It was a straightforward enough task – find out what people thought about the location of their local library and then weigh up the results to decide whether or not to move it.
But what should have been a simple exercise in gathering views on the future of Cosham library has ended up becoming something of a laughing stock.
First, as The News first revealed, the questionnaire seeking the opinions of users asked baffling questions about sexual orientation and identity.
These were irrelevant even for the adult participants – but it was a particularly perplexing oversight that they were also asked of children.
Now we learn of a further problem – that the addresses and email addresses of respondents were accidentally published on the city council’s website for all to see.
The council protests that this was not a ‘serious breach’ of privacy or data protection but the fact that it happened at all is cause enough for concern.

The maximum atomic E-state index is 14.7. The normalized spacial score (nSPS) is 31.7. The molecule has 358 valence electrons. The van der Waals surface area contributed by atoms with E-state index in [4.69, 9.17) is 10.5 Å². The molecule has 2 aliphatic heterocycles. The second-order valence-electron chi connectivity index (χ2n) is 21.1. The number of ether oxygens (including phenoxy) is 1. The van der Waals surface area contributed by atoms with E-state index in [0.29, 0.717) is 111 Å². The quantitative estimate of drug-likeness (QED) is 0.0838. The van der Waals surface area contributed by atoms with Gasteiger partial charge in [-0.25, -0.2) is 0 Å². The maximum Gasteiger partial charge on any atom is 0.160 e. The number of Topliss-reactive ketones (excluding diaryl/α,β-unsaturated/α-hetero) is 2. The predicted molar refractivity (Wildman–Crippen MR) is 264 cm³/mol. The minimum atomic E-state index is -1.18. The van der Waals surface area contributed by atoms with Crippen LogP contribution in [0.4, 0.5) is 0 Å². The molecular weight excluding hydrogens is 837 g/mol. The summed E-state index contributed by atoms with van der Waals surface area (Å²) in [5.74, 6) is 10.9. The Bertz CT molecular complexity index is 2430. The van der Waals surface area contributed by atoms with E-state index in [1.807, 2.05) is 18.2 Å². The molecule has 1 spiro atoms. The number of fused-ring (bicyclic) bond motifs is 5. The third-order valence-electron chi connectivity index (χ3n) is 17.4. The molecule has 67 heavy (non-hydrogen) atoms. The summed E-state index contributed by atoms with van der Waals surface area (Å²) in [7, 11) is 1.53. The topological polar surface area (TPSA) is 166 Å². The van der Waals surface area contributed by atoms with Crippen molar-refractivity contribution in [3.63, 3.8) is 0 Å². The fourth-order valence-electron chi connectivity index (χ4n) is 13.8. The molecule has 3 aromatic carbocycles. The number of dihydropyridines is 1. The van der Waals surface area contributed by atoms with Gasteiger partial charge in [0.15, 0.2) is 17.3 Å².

We hear the word ‘consultation’ a lot – and it seems hardly any decision worth taking is made without an opinion-gathering exercise taking place first. There are people who are already cynical about these processes and wonder whether consultations are all too often just a paper exercise ahead of making a decision that was on the cards anyway.
Concerns about authorities gathering irrelevant data as part of the exercise, and then going on to make personal information public, will do nothing to help persuade them to take part in future surveys.
In the case of Cosham Library, the consultation appears to have been a well-meaning process that was appallingly executed.
The swift apology over the publication of the data is welcome, but it should not have been needed in the first place.